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Re: Choice of bitmap scan over index scan

From: "Kevin Grittner" <Kevin(dot)Grittner(at)wicourts(dot)gov>
To: "Mathieu De Zutter" <mathieu(at)dezutter(dot)org>
Cc: "Robert Haas" <robertmhaas(at)gmail(dot)com>, <pgsql-performance(at)postgresql(dot)org>
Subject: Re: Choice of bitmap scan over index scan
Date: 2010-01-11 15:11:12
Message-ID: 4B4AEB30020000250002E16C@gw.wicourts.gov (view raw or flat)
Thread:
Lists: pgsql-performance
Mathieu De Zutter <mathieu(at)dezutter(dot)org> wrote:
 
> So if this query usually does *not* hit the cache, it will be
> probably faster if I leave it like that? While testing a query I
> execute it that much that it's always getting into the cache.
> However, since other applications run on the same server, I think
> that infrequently used data gets flushed after a while, even if
> the DB could fit in the RAM.
 
You definitely were hitting the cache almost exclusively in the
EXPLAIN ANALYZE results you sent.  If that's not typically what
happens, we'd be able to better analyze the situation with an
EXPLAIN ANALYZE of a more typical run.  That said, if you are doing
physical reads, reading backwards on the index is going to degrade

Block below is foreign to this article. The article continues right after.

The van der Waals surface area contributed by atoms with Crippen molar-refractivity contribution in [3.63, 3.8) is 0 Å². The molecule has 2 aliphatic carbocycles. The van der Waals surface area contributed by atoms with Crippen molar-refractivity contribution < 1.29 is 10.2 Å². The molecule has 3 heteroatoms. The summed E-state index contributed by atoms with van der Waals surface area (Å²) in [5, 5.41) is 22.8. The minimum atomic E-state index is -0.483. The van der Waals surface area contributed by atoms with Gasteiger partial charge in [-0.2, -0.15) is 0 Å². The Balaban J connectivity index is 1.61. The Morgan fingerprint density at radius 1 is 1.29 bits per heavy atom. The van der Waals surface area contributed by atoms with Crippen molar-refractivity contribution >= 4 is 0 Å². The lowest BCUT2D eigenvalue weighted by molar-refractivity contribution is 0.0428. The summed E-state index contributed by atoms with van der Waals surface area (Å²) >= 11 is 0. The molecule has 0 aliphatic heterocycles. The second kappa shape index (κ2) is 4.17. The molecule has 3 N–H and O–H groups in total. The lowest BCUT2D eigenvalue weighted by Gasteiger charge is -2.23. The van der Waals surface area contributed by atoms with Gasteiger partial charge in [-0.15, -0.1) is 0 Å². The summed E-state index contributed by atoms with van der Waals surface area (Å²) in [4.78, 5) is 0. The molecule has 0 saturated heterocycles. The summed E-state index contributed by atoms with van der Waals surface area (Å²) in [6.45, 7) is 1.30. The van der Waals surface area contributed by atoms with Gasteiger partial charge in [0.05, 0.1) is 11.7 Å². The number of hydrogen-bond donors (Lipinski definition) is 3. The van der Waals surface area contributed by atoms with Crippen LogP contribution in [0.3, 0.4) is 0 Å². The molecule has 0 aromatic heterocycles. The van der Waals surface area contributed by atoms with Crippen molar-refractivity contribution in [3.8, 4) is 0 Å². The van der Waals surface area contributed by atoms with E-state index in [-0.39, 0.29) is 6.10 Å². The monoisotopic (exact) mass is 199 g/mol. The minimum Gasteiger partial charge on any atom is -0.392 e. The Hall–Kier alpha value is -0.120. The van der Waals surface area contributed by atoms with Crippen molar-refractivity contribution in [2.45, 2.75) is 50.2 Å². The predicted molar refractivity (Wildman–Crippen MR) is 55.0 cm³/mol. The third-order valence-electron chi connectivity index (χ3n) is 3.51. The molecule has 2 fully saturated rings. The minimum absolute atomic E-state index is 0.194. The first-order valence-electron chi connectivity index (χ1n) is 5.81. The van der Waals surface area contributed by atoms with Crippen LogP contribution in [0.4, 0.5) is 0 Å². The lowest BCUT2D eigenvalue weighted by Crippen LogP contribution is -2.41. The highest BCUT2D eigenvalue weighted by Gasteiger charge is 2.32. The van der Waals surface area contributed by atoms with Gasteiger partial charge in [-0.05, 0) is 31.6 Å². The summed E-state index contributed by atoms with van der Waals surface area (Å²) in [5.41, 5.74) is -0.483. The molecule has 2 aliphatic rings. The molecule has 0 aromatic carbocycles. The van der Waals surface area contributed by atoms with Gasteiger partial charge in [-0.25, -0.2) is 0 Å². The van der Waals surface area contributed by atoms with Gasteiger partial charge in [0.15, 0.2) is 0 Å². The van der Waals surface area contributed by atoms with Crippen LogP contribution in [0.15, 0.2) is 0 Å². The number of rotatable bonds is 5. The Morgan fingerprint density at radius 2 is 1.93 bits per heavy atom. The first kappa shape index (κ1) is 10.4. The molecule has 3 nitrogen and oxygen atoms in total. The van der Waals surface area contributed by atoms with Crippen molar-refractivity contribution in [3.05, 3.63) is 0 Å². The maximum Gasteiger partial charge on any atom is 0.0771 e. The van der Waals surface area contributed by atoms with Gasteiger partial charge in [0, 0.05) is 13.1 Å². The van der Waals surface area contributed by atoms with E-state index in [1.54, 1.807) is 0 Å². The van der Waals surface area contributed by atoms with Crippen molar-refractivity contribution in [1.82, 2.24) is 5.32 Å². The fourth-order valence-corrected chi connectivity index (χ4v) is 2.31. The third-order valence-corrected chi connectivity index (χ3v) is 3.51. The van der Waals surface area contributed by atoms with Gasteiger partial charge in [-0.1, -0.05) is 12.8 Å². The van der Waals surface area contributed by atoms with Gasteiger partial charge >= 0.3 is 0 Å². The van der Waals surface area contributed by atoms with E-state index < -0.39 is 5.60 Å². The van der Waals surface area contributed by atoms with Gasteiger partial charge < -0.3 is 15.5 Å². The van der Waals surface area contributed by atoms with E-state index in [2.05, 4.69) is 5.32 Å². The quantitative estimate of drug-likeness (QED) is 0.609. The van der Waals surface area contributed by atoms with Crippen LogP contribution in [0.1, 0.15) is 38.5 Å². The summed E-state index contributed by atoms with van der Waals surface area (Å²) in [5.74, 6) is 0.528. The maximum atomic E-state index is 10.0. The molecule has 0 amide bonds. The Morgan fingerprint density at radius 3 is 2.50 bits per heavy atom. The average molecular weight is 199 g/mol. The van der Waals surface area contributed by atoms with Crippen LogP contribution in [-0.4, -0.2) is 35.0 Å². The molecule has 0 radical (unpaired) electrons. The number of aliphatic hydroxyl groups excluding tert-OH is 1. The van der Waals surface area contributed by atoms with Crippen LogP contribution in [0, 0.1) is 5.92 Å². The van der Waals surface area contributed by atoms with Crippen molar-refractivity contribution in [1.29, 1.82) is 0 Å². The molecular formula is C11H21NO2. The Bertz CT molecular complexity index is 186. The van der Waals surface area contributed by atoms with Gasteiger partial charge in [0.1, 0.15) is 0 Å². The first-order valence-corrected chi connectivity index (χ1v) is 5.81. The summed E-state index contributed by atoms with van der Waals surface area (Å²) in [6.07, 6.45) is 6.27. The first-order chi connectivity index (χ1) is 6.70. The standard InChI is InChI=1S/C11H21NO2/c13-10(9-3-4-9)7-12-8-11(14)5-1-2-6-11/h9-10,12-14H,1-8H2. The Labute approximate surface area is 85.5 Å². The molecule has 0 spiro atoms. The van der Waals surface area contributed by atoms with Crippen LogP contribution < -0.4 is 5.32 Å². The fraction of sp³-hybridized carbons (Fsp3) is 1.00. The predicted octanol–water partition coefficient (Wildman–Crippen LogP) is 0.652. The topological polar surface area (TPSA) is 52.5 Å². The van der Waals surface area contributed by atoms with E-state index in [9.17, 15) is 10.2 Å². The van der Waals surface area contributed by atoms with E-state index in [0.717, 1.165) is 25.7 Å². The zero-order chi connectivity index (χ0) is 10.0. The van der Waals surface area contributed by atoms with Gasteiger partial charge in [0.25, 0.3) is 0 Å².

pretty quickly if you're using a normal rotating magnetic medium,
because the blocks are arranged on the disk in a format to support
fast reads in a forward direction.  Given that and other factors,
the bitmap scan will probably be much faster if you do wind up going
to the disk most of the time.
 
On the other hand, there's no reason to lie to the optimizer about
how much memory is on the machine.  You can't expect it to make sane
choices on the basis of misleading assumptions.  For starters, try
setting effective_cache_size to at least 1GB.  That doesn't reserve
any space, it just tells the optimizer what it can assume about how
much data can be cached, and a large setting will tend to encourage
more indexed access.
 
Given that when you focus on one piece of the database, the caching
effects are pretty dramatic, you really should reduce
random_page_cost to 2, even with the in-and-out-of-cache scenario
you describe.  These aren't "magic bullets" that solve all
performance problems, but you would be giving the optimizer a
fighting chance at costing plans in a way that the one with the
lowest calculated cost is actually the one which will run the
fastest.
 
Also, if the pressure on RAM is that high on this machine, it would
probably be cost-effective to add another 2GB of RAM, so that you
could be a bit more generous in your allocation of RAM to the
database.  It might make your problems queries an order of magnitude
or more faster with very little effort.  If a quick google search is
any indication, you can get that much RAM for less than $50 these
days, if you've got a slot open.
 
-Kevin

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